Static GPS/GNSS, where the receiver is stationary, is the original GPS/GNSS method. It is still the preferred approach for establishing the most accurate positions, the control. In many ways. For example, some processing and data checking should be performed on a daily basis during a GPS/GNSS project. Blunders from operators, noisy data, and unhealthy satellites can corrupt entire sessions. In any case, left undetected, such dissolution can jeopardize an entire project. These weaknesses in the data can sometimes be prevented before they happen by best practices such as optimization of the observation schedule. GPS/GNSS measurements are still composed of fundamentally biased ranges. Therefore, the goal remains to mitigate the biases and extract the true ranges. In this lesson, we start to get into the real details of how static GPS/GNSS work is done.
At the successful completion of this lesson, students should be able to:
- discuss the difference between precision and accuracy
- discuss the basics of planning a static GPS/GNSS survey;
- recognize the role of NGS control;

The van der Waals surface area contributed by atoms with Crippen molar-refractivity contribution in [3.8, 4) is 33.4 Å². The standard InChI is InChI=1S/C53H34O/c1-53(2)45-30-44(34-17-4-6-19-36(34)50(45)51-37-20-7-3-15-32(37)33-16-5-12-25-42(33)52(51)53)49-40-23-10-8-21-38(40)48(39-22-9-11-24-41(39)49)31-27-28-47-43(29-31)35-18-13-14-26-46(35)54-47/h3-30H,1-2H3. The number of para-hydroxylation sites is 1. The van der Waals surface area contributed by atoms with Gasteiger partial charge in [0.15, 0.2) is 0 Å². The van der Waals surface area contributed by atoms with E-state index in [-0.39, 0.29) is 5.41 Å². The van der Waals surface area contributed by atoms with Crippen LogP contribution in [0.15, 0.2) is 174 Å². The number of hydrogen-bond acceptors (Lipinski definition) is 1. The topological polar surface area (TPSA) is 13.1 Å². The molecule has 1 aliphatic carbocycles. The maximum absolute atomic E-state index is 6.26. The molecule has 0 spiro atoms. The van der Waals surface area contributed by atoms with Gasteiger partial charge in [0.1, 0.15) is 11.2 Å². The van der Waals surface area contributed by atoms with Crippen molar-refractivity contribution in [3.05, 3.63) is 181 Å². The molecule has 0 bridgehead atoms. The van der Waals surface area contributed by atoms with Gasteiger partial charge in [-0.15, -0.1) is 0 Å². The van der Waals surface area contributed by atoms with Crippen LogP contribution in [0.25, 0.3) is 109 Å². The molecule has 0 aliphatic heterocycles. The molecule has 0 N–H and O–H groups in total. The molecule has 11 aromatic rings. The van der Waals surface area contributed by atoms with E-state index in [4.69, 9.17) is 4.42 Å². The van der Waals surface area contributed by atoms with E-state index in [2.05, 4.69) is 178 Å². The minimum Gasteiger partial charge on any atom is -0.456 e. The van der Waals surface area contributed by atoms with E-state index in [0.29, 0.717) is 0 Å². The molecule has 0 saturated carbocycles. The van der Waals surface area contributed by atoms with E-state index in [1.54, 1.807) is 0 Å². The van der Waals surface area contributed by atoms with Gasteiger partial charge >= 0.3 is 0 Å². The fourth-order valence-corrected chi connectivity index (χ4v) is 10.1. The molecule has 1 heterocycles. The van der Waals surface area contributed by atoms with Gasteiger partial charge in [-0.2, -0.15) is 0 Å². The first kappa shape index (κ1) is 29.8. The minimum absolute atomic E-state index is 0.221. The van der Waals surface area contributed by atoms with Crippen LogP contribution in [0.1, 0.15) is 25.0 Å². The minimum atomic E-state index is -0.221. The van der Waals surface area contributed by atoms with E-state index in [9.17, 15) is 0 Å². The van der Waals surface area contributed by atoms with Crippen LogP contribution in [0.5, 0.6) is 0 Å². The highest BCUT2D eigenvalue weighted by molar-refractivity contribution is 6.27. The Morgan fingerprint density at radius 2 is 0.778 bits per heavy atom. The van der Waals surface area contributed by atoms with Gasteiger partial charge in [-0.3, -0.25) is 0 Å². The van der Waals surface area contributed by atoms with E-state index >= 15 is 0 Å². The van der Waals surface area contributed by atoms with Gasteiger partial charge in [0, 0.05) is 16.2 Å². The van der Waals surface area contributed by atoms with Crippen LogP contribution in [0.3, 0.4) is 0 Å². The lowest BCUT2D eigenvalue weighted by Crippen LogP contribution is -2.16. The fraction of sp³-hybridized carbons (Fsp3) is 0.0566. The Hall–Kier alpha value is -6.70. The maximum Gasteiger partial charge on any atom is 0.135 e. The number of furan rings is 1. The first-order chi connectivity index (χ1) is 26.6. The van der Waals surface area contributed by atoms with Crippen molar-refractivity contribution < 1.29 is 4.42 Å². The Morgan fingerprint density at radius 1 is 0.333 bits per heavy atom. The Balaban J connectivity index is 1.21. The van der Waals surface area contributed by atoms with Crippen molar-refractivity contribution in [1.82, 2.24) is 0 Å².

- explain Continuously Operating Reference Stations;
- explain Static GPS/GNSS project design;
- demonstrate drawing GPS/GNSS baselines
- describe the difference between dependent and independent baselines;
- describe how to calculate the number of sessions necessary for a static survey;
- discuss some of the components of Static GPS/GNSS control such as equipment, station data sheets, visibility diagrams, monumentation and logistics
If you have any questions now or at any point during this week, please feel free to post them to the Lesson 7 Discussion Forum. (To access the forum, return to Canvas and navigate to the Lesson 7 Discussion Forum in the Lesson 7 module.) While you are there, feel free to post your own responses if you, too, are able to help out a classmate.